Review: The Great Revivers continue their unassailable 2014 assault on the record boxes of funk selectors everywhere with yet another killer seven for the Funk Night label. Brashly titled "Don't Mess with GR" may be, but this Russian quartet always prefer to let their musicianship do the talking and you can't fault the Great Revivers funk here as three odd minutes of prime dirtiness unfolds driven by a killer drum beat. It's complemented well by the more uptempo jam that is "Hard Way To Go" and lays down a marker for what to expect from the Great Revivers forthcoming album.
Review: Funk Night Records were quick to snap up some newly recorded material from Philly psych band Grimace Federation as soon as they heard it, and for good reason. These tracks were recorded during a weekend in a session with producer John McEntire and manage to sound raw and distorted yet seductive. "Dotsero" echoes the magic of Adrian Younge with its big horns and stirring soul, while "Starspots" is a more expansive track, with nebulous chords, busy drum playing and plenty of jazz elements making it a real cosmic voyage.
Review: Following their surprise reunion and Strut-release album We Be All Africans last year, Idris and The Pyramids return... This time on Max Weissenfeldt's Philophon imprint. Laying down a spiritual arrangement so frenetic and full of its own life it takes up two parts, Idris's sax plays duet with Philophon's own vocalist Guy One. Gutsy, raw and full of surprises, it's another out-of-body experience from the longstanding jazz troupe.
Otis Redding - "(Your Love Lifted Me ) Higher & Higher" (Soul Flip edit) (4:03)
Gerri Granger - "I Go To Pieces" (Soul Flip edit) (3:33)
Review: Sometimes you just can't beat the golden oldies and so it is that Soul Flip turns his attention to a couple of raw soul bangers. Up first is Otis Redding's classic "(Your Love Lifted Me ) Higher & Higher" with a rousing bass section which drives along the original version.The hits hit hard, the vocal is given room to breathe and the swing in the drums is infectious. The flipside houses a soaring tweak of Gerri Granger's "I Go To Pieces", with its clattering keys and rolling soul all quickly finding a way into your affections.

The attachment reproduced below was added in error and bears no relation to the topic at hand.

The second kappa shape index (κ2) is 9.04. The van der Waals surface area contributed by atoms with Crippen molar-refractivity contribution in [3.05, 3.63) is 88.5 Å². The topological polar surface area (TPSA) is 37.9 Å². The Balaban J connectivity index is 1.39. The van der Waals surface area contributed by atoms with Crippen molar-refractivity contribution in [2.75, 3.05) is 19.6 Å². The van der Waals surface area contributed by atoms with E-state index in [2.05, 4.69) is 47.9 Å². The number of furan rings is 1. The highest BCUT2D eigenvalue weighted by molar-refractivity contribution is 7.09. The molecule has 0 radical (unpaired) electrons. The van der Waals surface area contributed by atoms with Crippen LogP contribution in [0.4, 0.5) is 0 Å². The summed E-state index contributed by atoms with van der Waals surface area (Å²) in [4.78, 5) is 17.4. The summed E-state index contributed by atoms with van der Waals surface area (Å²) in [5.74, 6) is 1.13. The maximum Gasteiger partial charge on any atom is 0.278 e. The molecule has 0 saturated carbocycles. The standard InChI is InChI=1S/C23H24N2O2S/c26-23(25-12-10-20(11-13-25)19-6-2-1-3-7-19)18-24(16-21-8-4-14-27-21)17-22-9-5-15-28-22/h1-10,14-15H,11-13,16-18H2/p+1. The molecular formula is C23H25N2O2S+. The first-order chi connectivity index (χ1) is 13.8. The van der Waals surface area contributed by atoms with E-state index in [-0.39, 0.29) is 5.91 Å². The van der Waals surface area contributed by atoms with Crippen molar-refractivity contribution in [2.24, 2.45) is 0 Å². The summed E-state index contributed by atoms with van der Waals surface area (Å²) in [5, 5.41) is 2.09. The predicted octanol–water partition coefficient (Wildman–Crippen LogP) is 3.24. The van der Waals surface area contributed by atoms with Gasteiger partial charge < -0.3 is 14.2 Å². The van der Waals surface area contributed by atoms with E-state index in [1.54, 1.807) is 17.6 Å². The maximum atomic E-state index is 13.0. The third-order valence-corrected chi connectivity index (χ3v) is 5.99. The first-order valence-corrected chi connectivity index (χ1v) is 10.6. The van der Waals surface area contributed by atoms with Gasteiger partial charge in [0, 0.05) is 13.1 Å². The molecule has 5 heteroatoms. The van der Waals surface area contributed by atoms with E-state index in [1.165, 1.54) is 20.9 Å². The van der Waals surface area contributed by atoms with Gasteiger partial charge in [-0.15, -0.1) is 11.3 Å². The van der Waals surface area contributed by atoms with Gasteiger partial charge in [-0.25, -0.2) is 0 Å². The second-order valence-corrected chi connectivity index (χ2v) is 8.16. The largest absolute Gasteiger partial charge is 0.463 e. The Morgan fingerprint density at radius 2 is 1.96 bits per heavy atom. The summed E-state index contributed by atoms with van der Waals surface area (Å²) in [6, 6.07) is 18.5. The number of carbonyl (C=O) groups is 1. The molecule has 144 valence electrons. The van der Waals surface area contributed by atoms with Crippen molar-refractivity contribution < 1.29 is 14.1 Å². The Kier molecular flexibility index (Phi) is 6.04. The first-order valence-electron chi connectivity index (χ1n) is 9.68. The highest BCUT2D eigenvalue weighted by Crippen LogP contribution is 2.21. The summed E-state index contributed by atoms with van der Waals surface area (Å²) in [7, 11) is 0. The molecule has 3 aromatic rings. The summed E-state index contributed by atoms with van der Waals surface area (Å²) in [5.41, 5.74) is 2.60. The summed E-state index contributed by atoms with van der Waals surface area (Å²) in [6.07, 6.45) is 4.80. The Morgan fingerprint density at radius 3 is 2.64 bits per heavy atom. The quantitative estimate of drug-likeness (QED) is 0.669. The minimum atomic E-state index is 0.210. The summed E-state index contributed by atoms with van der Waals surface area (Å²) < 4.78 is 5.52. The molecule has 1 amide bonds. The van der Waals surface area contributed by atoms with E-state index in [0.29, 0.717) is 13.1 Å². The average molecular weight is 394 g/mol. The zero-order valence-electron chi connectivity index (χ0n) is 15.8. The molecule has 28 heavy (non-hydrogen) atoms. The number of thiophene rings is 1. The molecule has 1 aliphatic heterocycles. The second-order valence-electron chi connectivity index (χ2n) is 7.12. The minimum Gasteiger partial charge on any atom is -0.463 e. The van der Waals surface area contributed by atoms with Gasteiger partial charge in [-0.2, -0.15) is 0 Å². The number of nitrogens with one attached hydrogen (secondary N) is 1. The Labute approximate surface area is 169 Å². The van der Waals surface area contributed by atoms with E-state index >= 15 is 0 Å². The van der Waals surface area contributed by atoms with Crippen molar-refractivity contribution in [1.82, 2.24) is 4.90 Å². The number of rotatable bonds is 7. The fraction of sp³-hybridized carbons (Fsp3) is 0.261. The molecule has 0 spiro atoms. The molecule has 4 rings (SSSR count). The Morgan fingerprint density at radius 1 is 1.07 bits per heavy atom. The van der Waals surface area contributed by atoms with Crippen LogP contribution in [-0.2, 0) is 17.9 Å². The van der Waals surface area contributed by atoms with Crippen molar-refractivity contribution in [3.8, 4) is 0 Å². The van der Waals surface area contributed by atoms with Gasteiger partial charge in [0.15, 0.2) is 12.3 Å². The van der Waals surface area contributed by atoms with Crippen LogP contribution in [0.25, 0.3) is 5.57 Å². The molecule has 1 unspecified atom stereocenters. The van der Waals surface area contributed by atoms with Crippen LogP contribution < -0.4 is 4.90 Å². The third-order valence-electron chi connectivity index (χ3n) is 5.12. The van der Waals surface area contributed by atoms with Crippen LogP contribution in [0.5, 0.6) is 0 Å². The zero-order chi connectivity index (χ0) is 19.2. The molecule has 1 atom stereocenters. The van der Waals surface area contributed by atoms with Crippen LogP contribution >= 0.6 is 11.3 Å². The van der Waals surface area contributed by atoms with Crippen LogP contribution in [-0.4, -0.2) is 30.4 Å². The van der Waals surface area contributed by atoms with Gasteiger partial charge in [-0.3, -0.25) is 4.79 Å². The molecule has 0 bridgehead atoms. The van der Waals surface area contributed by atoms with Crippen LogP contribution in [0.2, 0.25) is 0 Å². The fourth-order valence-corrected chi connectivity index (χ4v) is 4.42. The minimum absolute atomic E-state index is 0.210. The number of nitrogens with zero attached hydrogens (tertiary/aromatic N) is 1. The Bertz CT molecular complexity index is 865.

TB Funk - "Free Blow" (the dub version - G&D edit) (5:01)
Kenny Pierce - "Done Been" (5:13)
Those Good Intentions - "We Know How To Boogie" (6:50)
Sherman Hunter - "Dance To Freedom" (8:12)
Gospel Keepers - "Never Gonna Give You Up" (5:38)
Living Color - "Plastic People" (G&D edit) (4:57)
Roller Disco - "Stone Luv" (4:15)
Carol Meriwether - "Love Ain't Just (A Physical Thing)" (9:35)
William Barlak - "Ain't No Doubt About It" (3:42)
Review: The Grasso is greener in Bologna: home to two of the most well-connected collectors in Italy. Suppliers to the likes of Kenny Dope, Phil Asher and Dimitri, Gino and Federico have carved their crate craft to insane levels over the last 30+ years... As shown on this detailed, widescreen boogie, funk and disco collection for BBC. Splattering the vibrant collection with a handful of their own edits (TB Funk's salubrious struts on "Free Blow", fly-by boogie falsettos on Living Color's "Plastic People"), the Grasso bro's have put together a package that's eye-opening, enlightening and damn fine to party to. See you on the other side.